Congratulations to Former Student Employee

photo of artists and sponsors of Best in Show winning decorated barrel

Best in Show Northern Kentucky Bourbon Barrel prize winning team and sponsors.


Congratulations to Emily Ulrich Bertsch! Emily and her team, which included Kaitlin Peed and Megan Doebrich also of NKU, participated in the recent northern Kentucky Bourbon Barrel project. Their barrel won Best in Show out of 107 barrels!

Emily, pictured fourth from left, worked as a student employee in our department for four years until she graduated in May 2018.

For those who would like to see their artwork in person, it will be on display at 642 Main St, Covington, KY for the next year.

Congratulations on your success Emily!

Back of prize winning bourbon barrel.

Back of Best in Show prize winning bourbon barrel.


Front of decorated Best in Show bourbon barrel

Front of Best in Show prize winning bourbon barrel.

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The Beginning of Something New

The University of Kentucky, a public university, was founded in 1865 in Lexington, KY. On July 1, 1948 the University of Kentucky (UK) established the Northern Extension Center to offer a limited two year college program in northern Kentucky. Administrative offices and classrooms were rented in the Covington First District School, an elementary school at Sixth and Scott Streets. Extension Center students used the chemistry labs at Ft. Thomas and the physics labs at Holmes high schools while the Covington YMCA was used for student recreational and athletic activities. The program was developed to meet the educational needs of returning military veterans and to provide professional and general education for part time undergraduates and graduates.

Dr. W.C. Wesley began the 1948-49 year as Director of the Northern Extension Center, but Thomas L. Hankins replaced him before the year ended. Hankins stayed on to become the first and longtime director of the successor institution Northern Community College. Being scattered across three different facilities wasn’t easy for administrators or students. UK began planning for its own permanent facility as early as 1958. A 40 acre site in Devou Park, Covington was selected. Mt. Allen Road was constructed to connect Dixie Highway to the new UK Northern Center campus. On November 19, 1961, the new building and Covington campus were dedicated. US President John F. Kennedy sent Hankins a telegram which was read at the dedication ceremony. Student enrollment in 1960-61 was 500-550 per semester. Instate tuition was $125, while non-residents paid $310. The Northern Center had 8 staff and 26 full or part time faculty. The library owned just over 3,300 books.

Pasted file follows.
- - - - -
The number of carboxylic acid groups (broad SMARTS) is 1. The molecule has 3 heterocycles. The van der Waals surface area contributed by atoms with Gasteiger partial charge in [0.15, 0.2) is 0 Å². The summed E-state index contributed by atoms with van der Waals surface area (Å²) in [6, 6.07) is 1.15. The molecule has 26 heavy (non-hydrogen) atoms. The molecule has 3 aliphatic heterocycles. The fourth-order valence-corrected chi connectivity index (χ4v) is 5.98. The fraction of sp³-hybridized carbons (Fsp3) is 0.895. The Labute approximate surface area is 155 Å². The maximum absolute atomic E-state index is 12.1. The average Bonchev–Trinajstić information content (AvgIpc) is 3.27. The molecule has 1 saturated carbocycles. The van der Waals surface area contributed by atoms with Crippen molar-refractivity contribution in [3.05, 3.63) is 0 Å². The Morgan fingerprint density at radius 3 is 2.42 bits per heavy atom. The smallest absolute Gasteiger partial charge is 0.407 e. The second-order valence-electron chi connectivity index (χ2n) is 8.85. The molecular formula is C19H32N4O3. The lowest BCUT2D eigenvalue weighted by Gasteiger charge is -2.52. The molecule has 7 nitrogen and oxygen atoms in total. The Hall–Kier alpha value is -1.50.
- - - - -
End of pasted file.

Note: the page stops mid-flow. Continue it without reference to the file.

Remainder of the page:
Covington campus ca 1976

Between 1957 and 1960, UK created four additional extension centers. In November 1961, a state study on education recommended development of a statewide community college system. In 1962 the state legislature approved creation of the community college system, the addition of new colleges and the conversion of existing university facilities at the five extension centers to the use of the community college system. UK was delegated the task of managing the entire system. By 1964 UK began converting the extension centers to community colleges. The Northern Center became the UK Northern Community College (UKNCC) using its new name for the first time in 1964-65. UKNCC’s first graduation ceremony was held in 1966; twenty-eight students received associate’s degrees or certificates.





Gov. Nunn signs Legislation establishing NKSC

In 1966 a Kentucky Council on Public Higher Education study recommended that one more state college be established in northern Kentucky because it lacked one despite being the state’s second largest metropolitan region. In 1967 Louie B. Nunn was elected Governor. In return for support in his election he supported the establishment of Northern Kentucky State College (NKSC), signing the establishing legislation on March 14, 1968. In order for the UKNCC assets to be transferred to the new NKSC, the University of Kentucky, the Kentucky Council on Public Higher Education (now the Council on Postsecondary Education) and the state legislature all had to approve. This was completed by July 31, 1969.

Although the Covington campus was deeded to NKSC on June 20, 1969, UK continued to be responsible for conducting classes until NKSC took that over in July 1970. President Steely wasn’t hired as President until December 1969. While the new college may have had a campus and facilities, it had no employees to run it. The first NKSC classes were offered at the Covington campus during the summer session which actually began in June 1970. Classes continued in Covington while a larger, more permanent site for the fledgling state college was created elsewhere. Classes began at the new Highland Heights campus for the fall 1972 semester.